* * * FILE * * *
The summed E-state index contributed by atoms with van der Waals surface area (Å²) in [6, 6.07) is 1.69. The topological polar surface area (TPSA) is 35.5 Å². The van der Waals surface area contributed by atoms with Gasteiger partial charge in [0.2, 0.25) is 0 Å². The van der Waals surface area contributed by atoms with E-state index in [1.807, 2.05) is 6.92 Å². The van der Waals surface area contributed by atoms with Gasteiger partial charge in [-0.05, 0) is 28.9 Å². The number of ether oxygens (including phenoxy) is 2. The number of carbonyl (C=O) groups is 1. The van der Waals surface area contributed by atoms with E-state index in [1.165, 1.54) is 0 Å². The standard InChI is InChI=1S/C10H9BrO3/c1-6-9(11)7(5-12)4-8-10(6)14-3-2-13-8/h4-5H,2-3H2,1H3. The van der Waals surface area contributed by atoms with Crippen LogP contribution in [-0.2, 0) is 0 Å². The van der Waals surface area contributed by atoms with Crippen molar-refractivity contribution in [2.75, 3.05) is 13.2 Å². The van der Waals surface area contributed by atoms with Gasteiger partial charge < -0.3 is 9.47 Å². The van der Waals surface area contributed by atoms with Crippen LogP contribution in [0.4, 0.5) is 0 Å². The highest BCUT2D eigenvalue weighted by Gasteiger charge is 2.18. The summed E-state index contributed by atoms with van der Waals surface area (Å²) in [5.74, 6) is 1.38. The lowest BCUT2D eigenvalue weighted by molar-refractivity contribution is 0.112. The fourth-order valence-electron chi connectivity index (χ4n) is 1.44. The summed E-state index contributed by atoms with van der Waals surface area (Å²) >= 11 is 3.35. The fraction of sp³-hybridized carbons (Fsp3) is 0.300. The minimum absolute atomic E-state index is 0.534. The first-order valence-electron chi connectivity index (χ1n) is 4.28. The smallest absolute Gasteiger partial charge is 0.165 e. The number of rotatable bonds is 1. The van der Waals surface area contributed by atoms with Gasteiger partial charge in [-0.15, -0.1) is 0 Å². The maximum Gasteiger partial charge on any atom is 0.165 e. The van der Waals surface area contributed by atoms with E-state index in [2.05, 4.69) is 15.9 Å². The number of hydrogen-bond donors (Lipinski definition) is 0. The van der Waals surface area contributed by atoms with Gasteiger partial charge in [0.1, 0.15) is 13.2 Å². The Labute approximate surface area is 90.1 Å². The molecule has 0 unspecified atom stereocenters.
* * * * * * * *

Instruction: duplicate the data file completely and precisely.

The summed E-state index contributed by atoms with van der Waals surface area (Å²) in [6, 6.07) is 1.69. The topological polar surface area (TPSA) is 35.5 Å². The van der Waals surface area contributed by atoms with Gasteiger partial charge in [0.2, 0.25) is 0 Å². The van der Waals surface area contributed by atoms with E-state index in [1.807, 2.05) is 6.92 Å². The van der Waals surface area contributed by atoms with Gasteiger partial charge in [-0.05, 0) is 28.9 Å². The number of ether oxygens (including phenoxy) is 2. The number of carbonyl (C=O) groups is 1. The van der Waals surface area contributed by atoms with E-state index in [1.165, 1.54) is 0 Å². The standard InChI is InChI=1S/C10H9BrO3/c1-6-9(11)7(5-12)4-8-10(6)14-3-2-13-8/h4-5H,2-3H2,1H3. The van der Waals surface area contributed by atoms with Crippen LogP contribution in [-0.2, 0) is 0 Å². The van der Waals surface area contributed by atoms with Crippen molar-refractivity contribution in [2.75, 3.05) is 13.2 Å². The van der Waals surface area contributed by atoms with Gasteiger partial charge < -0.3 is 9.47 Å². The van der Waals surface area contributed by atoms with Crippen LogP contribution in [0.4, 0.5) is 0 Å². The highest BCUT2D eigenvalue weighted by Gasteiger charge is 2.18. The summed E-state index contributed by atoms with van der Waals surface area (Å²) in [5.74, 6) is 1.38. The lowest BCUT2D eigenvalue weighted by molar-refractivity contribution is 0.112. The fourth-order valence-electron chi connectivity index (χ4n) is 1.44. The summed E-state index contributed by atoms with van der Waals surface area (Å²) >= 11 is 3.35. The fraction of sp³-hybridized carbons (Fsp3) is 0.300. The minimum absolute atomic E-state index is 0.534. The first-order valence-electron chi connectivity index (χ1n) is 4.28. The smallest absolute Gasteiger partial charge is 0.165 e. The number of rotatable bonds is 1. The van der Waals surface area contributed by atoms with Gasteiger partial charge in [-0.15, -0.1) is 0 Å². The maximum Gasteiger partial charge on any atom is 0.165 e. The van der Waals surface area contributed by atoms with E-state index in [2.05, 4.69) is 15.9 Å². The number of hydrogen-bond donors (Lipinski definition) is 0. The van der Waals surface area contributed by atoms with Gasteiger partial charge in [0.1, 0.15) is 13.2 Å². The Labute approximate surface area is 90.1 Å². The molecule has 0 unspecified atom stereocenters.